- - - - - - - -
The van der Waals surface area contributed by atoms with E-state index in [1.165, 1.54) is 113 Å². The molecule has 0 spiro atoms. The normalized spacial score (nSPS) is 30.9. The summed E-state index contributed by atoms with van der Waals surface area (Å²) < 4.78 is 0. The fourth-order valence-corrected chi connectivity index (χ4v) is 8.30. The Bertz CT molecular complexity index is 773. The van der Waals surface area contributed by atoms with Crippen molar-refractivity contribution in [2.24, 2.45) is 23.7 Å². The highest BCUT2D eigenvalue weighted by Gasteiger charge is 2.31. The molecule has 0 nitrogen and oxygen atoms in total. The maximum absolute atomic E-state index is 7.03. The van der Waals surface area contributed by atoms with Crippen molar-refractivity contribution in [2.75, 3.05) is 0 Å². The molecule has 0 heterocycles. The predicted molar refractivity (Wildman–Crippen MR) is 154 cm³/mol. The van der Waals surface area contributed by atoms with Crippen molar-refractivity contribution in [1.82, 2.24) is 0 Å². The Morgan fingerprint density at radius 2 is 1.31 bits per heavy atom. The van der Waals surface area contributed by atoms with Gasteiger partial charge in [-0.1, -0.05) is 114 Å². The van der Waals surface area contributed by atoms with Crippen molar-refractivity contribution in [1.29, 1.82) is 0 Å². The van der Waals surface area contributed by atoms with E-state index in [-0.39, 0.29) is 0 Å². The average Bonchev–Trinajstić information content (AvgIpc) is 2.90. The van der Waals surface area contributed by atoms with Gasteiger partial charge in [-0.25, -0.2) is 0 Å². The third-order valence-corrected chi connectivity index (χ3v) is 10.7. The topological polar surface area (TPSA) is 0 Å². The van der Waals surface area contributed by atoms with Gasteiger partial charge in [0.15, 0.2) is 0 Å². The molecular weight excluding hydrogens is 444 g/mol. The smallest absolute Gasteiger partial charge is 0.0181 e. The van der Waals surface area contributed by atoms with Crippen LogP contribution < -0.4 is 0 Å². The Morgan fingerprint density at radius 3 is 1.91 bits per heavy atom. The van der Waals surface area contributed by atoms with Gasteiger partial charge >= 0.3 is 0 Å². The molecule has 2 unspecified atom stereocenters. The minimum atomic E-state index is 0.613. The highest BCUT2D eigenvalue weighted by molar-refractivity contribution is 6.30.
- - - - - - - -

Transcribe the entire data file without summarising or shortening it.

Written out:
The van der Waals surface area contributed by atoms with E-state index in [1.165, 1.54) is 113 Å². The molecule has 0 spiro atoms. The normalized spacial score (nSPS) is 30.9. The summed E-state index contributed by atoms with van der Waals surface area (Å²) < 4.78 is 0. The fourth-order valence-corrected chi connectivity index (χ4v) is 8.30. The Bertz CT molecular complexity index is 773. The van der Waals surface area contributed by atoms with Crippen molar-refractivity contribution in [2.24, 2.45) is 23.7 Å². The highest BCUT2D eigenvalue weighted by Gasteiger charge is 2.31. The molecule has 0 nitrogen and oxygen atoms in total. The maximum absolute atomic E-state index is 7.03. The van der Waals surface area contributed by atoms with Crippen molar-refractivity contribution in [2.75, 3.05) is 0 Å². The molecule has 0 heterocycles. The predicted molar refractivity (Wildman–Crippen MR) is 154 cm³/mol. The van der Waals surface area contributed by atoms with Crippen molar-refractivity contribution in [1.82, 2.24) is 0 Å². The Morgan fingerprint density at radius 2 is 1.31 bits per heavy atom. The van der Waals surface area contributed by atoms with Gasteiger partial charge in [-0.1, -0.05) is 114 Å². The van der Waals surface area contributed by atoms with Crippen molar-refractivity contribution in [1.29, 1.82) is 0 Å². The van der Waals surface area contributed by atoms with E-state index in [-0.39, 0.29) is 0 Å². The average Bonchev–Trinajstić information content (AvgIpc) is 2.90. The van der Waals surface area contributed by atoms with Gasteiger partial charge in [-0.25, -0.2) is 0 Å². The third-order valence-corrected chi connectivity index (χ3v) is 10.7. The topological polar surface area (TPSA) is 0 Å². The van der Waals surface area contributed by atoms with Gasteiger partial charge in [0.15, 0.2) is 0 Å². The molecular weight excluding hydrogens is 444 g/mol. The smallest absolute Gasteiger partial charge is 0.0181 e. The van der Waals surface area contributed by atoms with Crippen LogP contribution < -0.4 is 0 Å². The Morgan fingerprint density at radius 3 is 1.91 bits per heavy atom. The van der Waals surface area contributed by atoms with Gasteiger partial charge >= 0.3 is 0 Å². The molecule has 2 unspecified atom stereocenters. The minimum atomic E-state index is 0.613. The highest BCUT2D eigenvalue weighted by molar-refractivity contribution is 6.30.